Tuesday, July 09, 2019


News of Yore 1972 : Morrie Turner Profiled

Wee Pals Strip takes its Creator into Big Business

by Jim Scott (Editor & Publisher, January 15 1972)


Morrie Turner conducts a 'chalk talk' for children in Berkeley school.
Integration came later to the fiercely competitive world of cartooning than it did to sports. But the progenitor, Morrie Turner, of Oakland, California, is making it just as big as Jackie Robinson did in baseball, proving anew to youngsters that it's talent, not color, that counts. 

The genial Morrie, whose voice flows as soft as sorghum, is the creator of "Wee Pals," a daily comic strip, that the Regis­ter and Tribune Syndicate, Des Moines, distributes to 75 papers, including two in Africa. 

(One African girl wrote Morrie: "Is it possible to make a living selling lemonade on the street?") 

"Cartooning has always been the big interest in my life," ,says Turner. "But newspapers have provided me with an extra bonus. It's prestige, prestige that opens many doors, principally the door to childhood." 

Close to Children
Turner appears frequently before school children in Oakland and Berkeley for "chalk talks." He's particularly proud of the "Wee Pals Read-in," which he con­ducts during the summer, in Berkeley pub­lic libraries. Sometimes children refuse to believe that this kindly gentleman is an artist but their doubts vanish rapidly as he sketches Nipper on the blackboard. 

He draws about 30 letters a week, about half of them from youngsters. They even send him cartoon ideas-some usable. 

Morrie gets no inspiration from his own family, for his and Letha's only child Morris, is grown, gone and working for the telephone company. 

Charles Schulz, of "Peanuts" fame has been Turner's hero, and he admits pattern­mg Wee Pals after "Peanuts." (Schulz first strip was called "Little Folks") 

Like Schulz, Turner now is big in books - author of four cartoon works, "Wee Pals," "Kid Power," "Right-On, Wee Pals," and "Wee Pals Getting Together." He's also produced two children's books, "Nipper" and "Nipper Power." Moreover, he and Letha turned out a "Black and White" coloring book. 

Further, Morrie authored "Freedom Is," a cartoon compilation of opinions of sixth grade pupils in Berkeley schools. Another of this stripe, bowing shortly, is 'God is Groovy," in which youngsters  talk about God. 

Turner also is following Schulz into television. ABC will give Nipper and his friends the full-hour treatment in the Fall. 

Again like Schulz, Turner has gone into merchandising. An Oakland firm, Outta Print, is producing Wee Pals T shirts, bearing such legends as "Rainbow Pow­er" and "Peace Loves Peanut Butter and Jelly." 

A comparative little guy himself, at 5-9, 165, Turner has odd work habits. He prefers the still of the night. 

He starts work at midnight and re­mains at the drawing board until around 4 a.m. 

"I also watch television," "Rather, I listen to it. I watch the start of a movie for about five minutes to place the charac­ters in my mind, then turn away from it to go to work. After that, I don't see the screen but simply hear the words."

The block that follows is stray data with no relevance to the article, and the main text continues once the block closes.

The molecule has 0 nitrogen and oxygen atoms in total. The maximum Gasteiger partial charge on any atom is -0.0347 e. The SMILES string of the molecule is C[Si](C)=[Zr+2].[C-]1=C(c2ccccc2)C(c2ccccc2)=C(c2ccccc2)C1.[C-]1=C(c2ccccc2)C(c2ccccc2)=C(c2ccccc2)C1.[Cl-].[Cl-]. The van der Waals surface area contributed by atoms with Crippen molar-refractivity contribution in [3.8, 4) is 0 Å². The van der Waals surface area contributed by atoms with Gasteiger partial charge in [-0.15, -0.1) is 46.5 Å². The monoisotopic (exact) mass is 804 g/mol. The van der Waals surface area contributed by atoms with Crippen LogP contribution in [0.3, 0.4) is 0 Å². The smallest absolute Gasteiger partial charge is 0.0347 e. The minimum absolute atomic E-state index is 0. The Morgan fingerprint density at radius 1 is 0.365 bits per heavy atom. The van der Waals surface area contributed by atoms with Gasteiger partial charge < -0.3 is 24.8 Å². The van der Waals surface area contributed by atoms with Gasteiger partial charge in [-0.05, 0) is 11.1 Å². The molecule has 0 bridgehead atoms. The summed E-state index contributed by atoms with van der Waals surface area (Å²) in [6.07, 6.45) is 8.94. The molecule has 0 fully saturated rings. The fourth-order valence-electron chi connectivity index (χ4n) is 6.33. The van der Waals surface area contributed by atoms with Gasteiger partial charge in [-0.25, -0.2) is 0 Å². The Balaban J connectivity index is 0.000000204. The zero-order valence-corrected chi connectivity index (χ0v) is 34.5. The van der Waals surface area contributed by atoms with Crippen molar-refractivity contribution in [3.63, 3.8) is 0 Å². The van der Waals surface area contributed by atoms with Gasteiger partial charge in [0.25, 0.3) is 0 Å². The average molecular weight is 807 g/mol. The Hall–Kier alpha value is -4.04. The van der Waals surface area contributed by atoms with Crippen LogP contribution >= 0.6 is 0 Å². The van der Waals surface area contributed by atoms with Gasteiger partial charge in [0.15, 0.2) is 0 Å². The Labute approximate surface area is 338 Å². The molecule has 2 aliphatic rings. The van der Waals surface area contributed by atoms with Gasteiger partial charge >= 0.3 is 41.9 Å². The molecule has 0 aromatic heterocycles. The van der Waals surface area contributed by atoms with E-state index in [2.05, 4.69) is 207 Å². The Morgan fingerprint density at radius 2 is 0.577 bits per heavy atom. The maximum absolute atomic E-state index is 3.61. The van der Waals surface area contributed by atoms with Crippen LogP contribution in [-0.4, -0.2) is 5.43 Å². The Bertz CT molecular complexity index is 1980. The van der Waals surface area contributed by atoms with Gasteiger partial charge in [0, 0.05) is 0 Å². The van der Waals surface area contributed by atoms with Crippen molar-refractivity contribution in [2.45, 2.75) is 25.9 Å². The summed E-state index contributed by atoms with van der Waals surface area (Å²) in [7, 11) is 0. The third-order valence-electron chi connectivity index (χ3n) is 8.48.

He sleeps till around noon. Oatmeal is his favorite breakfast food. 

The Turners occupy a two-bedroom unit in an Oakland apartment building, and one bedroom serves as his office. Plaques and trophies he has won decorate the walls. 

Morrie finds plenty to do after break­fast. With Letha's help, he answers his mail. Besides his grade school visits, he teaches an adult cartoon class at night at Laney College and also serves the Volun­teer Bureau, a wing of the Community Chest. And several times monthly he planes to the East or Midwest for appear­ances before school and parent-teacher groups. 

Turner didn't make an impressive start in cartooning. In fact, he flunked an art course at Berkeley High, where his only fame came as a quarter-miler on the track team. ("We were always drawing flow­ers," he said. "I prefer people.") 

At this time, Morrie had already start­ed sketching friends and neighbors. 

After his graduation from high school, Morrie Turner joined the Army, and it was in camp papers that his cartoons first appeared. 

In Police Clerk's Job

At war's end, Morrie returned home in 1946 and married his high school sweetheart. He caught on as a police clerk in Oakland, remaining on the job 13 years. 

In his spare time, Turner kept busy at the drawing board. He sold often to trade journals, then he began hitting Collier's, Look and the Saturday Evening Post.

By 1960, Morrie was making enough on his cartoons to quit his job and go full­time into his beloved avocation. He began turning out "Dinky Fellas," for free for the Berkeley Post, a black weekly. It in­cluded only three characters; today, 11 populate Wee Pals. 

Lew Little, looking for a Negro strip for his syndicate, heard about Turner's talent in 1964, checked over his Post creations and signed him up.

The Oakland Tribune and the Los An­geles Times were the first papers to ac­cept the strip and Morrie was on his way. Since then, it has been only onward and upward. 

In his Sunday cartoon, Turner early introduced "Soul Corner," in which he often salutes some outstanding Negro out of the past. 

"Letha does all the research on this for me," said Morrie with a wink. 


I enjoy seeing reissues of Wee Pals on the UComics website.
Hello Allen-
Here's a question (that nobody ever asked but me), What strip went through the most different syndicates? I think it might be Wee Pals. It started as a Lew Little, then became a Register & Tribune, then King Features, Then United Features, then Field Enterprises,News America, North America and finally Creator's.
Mark, you know that's the sort of question that's like red meat to me. Look for a post exploring the answer here next week, and get ready to argue about it -- no two comic fans will ever agree on the answer.

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